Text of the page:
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How to Beat the Heat
An Introduction to Heat Illness for Young Athletes

What is heat illness and how do I get it?
Heat illness, which may come in the form of heat cramps, heat exhaustion, or heatstroke, is the result of our body overheating. Normally, your body is cooled in hot weather by the evaporation of sweat off your skin, but the combination of unusually high temperatures, high humidity, and/or vigorous physical activity can cause this natural cooling system to shut down. As a result, your body temperature rises and you may feel ill.

What symptoms should I look out for?
Common signs of heat illness include headache, nausea, dizziness, faintness, fatigue, thirst, vomiting, rapid and weak pulse, pale or flushed skin, and muscle weakness. You do not need to experience several of these symptoms to still be experiencing heat illness. The following symptoms indicate more serious forms of heat illness:

  • Heat cramps are marked by sharp, painful muscle contractions in the arms, legs, and abdomen.
  • Athletes who experience heat exhaustion usually are bothered by several of the aforementioned symptoms simultaneously and are seriously dehydrated.
  • Clinically, heatstroke is different from heat exhaustion, yet the symptoms of heatstroke are much more intense and can be deadly.

Is everyone susceptible to heat illness?
Yes. Young, healthy athletes tend to believe that they are immune to such bodily responses to their environments, yet even the most fit athlete can experience heat illness if he or she is not well adjusted to the climate in which he or she will be doing vigorous physical activity. In fact, heat illness is most likely to strike the athlete who has suffered from heat illness before and/or is in return-to-sports mode (i.e., participating in late-summer team preseason sessions after an extended time away from his or her sport.)

How can I avoid getting heat illness?
Awareness of, and respect for, the temperatures in which you will be physically active are the best ways to avoid heat-related problems. Sports medicine doctors and trainers recommend that you observe the following guideline to stay healthy in the heat:

  • Acclimatize yourself to your environment. Over a period of 7 to 14 days, gradually increase the intensity and duration of your workout so that your body has a chance to adjust to unusually high temperatures and humidity levels. By the end of your 2-week acclimatization period, your activity should be comparable in length and degree to that likely to occur in competition.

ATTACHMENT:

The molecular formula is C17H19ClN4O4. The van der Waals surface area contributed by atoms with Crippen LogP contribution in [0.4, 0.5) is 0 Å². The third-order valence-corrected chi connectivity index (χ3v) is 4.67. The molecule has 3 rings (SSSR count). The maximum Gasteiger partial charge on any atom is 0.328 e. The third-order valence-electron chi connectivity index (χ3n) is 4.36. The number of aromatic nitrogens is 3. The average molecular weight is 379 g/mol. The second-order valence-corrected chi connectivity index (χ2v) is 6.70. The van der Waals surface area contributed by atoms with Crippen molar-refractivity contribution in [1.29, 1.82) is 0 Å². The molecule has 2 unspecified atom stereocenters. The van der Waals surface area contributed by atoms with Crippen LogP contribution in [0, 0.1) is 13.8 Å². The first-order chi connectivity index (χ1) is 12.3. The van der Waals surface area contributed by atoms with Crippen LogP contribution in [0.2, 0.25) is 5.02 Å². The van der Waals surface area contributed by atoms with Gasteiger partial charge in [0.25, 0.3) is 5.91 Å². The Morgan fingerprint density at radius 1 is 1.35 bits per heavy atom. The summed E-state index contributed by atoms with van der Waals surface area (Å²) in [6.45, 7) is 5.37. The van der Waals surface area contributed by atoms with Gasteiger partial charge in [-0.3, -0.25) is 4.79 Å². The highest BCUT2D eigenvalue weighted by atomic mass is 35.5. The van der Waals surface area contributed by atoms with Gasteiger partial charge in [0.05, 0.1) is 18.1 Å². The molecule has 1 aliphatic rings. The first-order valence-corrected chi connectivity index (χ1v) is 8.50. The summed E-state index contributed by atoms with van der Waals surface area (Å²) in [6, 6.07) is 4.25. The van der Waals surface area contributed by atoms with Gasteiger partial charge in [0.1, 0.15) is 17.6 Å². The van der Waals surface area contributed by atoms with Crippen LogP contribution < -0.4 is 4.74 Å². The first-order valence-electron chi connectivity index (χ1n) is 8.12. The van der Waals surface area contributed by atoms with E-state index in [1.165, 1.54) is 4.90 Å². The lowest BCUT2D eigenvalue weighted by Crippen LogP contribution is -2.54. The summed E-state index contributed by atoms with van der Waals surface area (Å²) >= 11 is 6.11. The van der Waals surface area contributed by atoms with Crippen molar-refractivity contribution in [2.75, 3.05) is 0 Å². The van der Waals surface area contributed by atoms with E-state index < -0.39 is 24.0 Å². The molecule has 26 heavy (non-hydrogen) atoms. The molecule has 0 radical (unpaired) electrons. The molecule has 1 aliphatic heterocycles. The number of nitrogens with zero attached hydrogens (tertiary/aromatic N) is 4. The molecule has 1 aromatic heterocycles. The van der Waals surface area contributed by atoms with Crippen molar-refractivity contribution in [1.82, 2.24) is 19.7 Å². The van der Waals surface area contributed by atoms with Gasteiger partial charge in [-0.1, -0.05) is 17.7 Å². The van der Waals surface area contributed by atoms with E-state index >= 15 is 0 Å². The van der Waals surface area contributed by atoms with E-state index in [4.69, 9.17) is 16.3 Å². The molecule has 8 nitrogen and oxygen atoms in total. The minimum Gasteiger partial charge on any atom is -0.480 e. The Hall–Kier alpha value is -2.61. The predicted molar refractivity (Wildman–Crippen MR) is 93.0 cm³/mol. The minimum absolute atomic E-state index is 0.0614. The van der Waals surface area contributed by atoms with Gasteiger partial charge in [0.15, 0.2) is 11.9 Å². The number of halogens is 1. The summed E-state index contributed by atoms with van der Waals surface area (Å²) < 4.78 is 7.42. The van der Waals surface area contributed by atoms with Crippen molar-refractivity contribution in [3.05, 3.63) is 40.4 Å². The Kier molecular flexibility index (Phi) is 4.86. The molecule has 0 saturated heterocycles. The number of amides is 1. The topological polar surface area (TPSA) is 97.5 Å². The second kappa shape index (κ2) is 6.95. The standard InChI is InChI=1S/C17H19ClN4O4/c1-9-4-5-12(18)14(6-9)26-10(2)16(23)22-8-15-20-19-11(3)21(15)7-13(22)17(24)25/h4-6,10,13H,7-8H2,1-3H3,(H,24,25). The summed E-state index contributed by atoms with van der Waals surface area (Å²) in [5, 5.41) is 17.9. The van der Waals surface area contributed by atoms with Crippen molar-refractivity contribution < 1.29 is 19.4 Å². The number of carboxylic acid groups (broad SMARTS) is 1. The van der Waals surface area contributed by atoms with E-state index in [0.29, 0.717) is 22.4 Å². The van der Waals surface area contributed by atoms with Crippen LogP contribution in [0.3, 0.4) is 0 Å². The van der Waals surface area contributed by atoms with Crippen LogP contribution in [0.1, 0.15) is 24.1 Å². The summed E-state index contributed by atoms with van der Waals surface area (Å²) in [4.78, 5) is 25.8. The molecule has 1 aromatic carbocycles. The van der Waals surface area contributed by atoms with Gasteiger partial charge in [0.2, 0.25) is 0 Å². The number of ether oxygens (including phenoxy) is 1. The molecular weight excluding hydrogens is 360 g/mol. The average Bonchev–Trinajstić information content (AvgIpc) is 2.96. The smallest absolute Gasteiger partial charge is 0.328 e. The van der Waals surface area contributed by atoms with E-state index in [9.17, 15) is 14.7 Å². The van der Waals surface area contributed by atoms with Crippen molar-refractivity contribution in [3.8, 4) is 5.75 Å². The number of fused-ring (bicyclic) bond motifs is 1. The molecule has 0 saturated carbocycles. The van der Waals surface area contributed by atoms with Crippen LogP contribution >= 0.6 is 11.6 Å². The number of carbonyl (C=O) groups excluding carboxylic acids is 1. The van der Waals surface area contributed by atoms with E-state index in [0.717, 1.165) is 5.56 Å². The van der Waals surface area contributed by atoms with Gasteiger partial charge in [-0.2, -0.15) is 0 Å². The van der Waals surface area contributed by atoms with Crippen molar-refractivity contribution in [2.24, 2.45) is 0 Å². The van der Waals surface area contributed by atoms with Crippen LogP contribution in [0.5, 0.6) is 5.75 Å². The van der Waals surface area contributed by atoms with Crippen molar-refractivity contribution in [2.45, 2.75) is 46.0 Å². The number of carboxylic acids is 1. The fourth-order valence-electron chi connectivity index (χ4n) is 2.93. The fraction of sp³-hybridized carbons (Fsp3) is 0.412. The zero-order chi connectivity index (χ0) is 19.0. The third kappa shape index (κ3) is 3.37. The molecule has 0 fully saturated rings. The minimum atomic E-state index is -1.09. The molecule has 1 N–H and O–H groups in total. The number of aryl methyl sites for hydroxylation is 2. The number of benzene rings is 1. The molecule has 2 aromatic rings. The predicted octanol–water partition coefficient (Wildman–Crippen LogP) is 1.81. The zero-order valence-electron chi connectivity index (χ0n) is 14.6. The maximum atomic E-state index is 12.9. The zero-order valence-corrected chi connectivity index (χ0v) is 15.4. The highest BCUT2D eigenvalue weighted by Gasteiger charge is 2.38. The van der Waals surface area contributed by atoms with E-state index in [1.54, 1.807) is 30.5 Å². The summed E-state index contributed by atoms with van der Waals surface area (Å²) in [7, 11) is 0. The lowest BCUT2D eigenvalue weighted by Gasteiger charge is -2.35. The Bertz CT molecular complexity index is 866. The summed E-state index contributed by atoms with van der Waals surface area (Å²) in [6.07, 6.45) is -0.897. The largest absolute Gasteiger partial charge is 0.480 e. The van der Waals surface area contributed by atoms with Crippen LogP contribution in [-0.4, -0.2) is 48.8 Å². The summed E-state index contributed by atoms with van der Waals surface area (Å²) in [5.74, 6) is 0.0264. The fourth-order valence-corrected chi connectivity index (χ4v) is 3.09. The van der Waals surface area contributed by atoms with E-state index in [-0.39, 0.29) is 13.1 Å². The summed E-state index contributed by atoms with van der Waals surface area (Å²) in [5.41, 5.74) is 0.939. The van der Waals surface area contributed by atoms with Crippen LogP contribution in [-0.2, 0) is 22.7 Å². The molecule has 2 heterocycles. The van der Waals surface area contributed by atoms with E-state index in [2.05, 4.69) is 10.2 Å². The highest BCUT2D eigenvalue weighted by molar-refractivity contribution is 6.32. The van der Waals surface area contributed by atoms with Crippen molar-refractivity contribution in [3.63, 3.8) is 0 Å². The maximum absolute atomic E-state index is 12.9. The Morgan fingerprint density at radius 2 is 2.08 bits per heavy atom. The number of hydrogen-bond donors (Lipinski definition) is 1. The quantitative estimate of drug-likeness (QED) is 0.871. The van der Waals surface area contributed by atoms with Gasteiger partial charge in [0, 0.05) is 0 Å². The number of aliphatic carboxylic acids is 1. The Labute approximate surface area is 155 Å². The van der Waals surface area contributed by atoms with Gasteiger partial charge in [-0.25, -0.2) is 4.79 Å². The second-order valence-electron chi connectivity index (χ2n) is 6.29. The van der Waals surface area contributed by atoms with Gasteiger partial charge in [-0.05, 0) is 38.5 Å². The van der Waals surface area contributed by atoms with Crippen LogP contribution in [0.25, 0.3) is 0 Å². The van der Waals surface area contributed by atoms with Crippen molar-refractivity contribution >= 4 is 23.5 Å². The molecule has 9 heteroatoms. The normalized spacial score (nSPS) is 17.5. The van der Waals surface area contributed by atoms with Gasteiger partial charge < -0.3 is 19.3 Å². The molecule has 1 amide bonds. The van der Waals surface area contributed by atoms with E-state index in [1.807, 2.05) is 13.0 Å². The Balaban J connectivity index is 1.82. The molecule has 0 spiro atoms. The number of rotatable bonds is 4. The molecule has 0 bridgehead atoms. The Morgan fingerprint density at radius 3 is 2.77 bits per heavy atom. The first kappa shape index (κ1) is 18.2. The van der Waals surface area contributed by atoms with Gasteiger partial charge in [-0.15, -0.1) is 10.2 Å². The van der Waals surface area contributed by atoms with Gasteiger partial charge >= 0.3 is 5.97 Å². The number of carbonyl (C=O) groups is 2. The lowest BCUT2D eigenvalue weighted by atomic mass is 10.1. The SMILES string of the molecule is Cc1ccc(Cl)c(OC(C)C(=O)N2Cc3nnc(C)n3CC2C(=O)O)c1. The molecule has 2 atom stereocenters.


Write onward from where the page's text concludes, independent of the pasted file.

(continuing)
• Wear lightweight and light-colored clothing and sunscreen. Light-colored gear reflects the sun's heat rays (as opposed to dark clothing, which absorbs them) and lightweight apparel encourages sweat evaporation, which, as previously mentioned, help keep your body cool. Sunburn causes your body to lose fluids, too, so it is important to wear sunscreen with a sun protection factor of 15 or higher.
  • Drink plenty of water before, during, and after your workout, even it you do not feel thirsty. The moisture that your body loses by sweating must be replenished to keep it cool, and, even in the absence of thirst, dehydration can and will occur. Experts recommend that you drink 2 to 3 cups of water (or fruit juice, seltzer, lemonade, milk, or tea - all of which are healthy alternatives to water) a couple hours before exercising, 1 cup about 10 minutes prior to your workout, and another cup every 15 to 20 minutes during your training. After your workout session, you should drink at least as much water as you lost as sweat while exercising for full rehydration. Remember that beer, coffee, and caffeinated soda draw fluid out of the body (because of their alcohol and caffeine content) and, consequently, should not be consumed as substitutes for water or any of the aforementioned water alternatives.
  • Know when and where to exercise. Heat is at its peak in the middle of day, so it isn't a terrific idea to work out at 2:00 in the afternoon. Try to schedule your activity for the early morning or early evening in places that afford shade (such as a park) and/or satisfactory air ventilation (such as a gym with powerful air-conditioning).
  • Exercise with a friend. Frequently those around you can better judge that your performance is being affected by the heat than you can, especially if you are experiencing heatstroke and your mental clarity has diminished.

What should I do if I am experiencing heat illness?
If you or someone with whom you are training is experiencing heat illness, cease activity immediately, and move yourself (or him or her) to a cool area. Drink plenty of water to decrease your body temperature and splash cold water on your skin. Remove any clothing or gear that may be hampering the evaporation of sweat.

If rest and rehydration do not seem to be alleviating the problems, be sure to call your doctor or emergency medical services for professional consultation.

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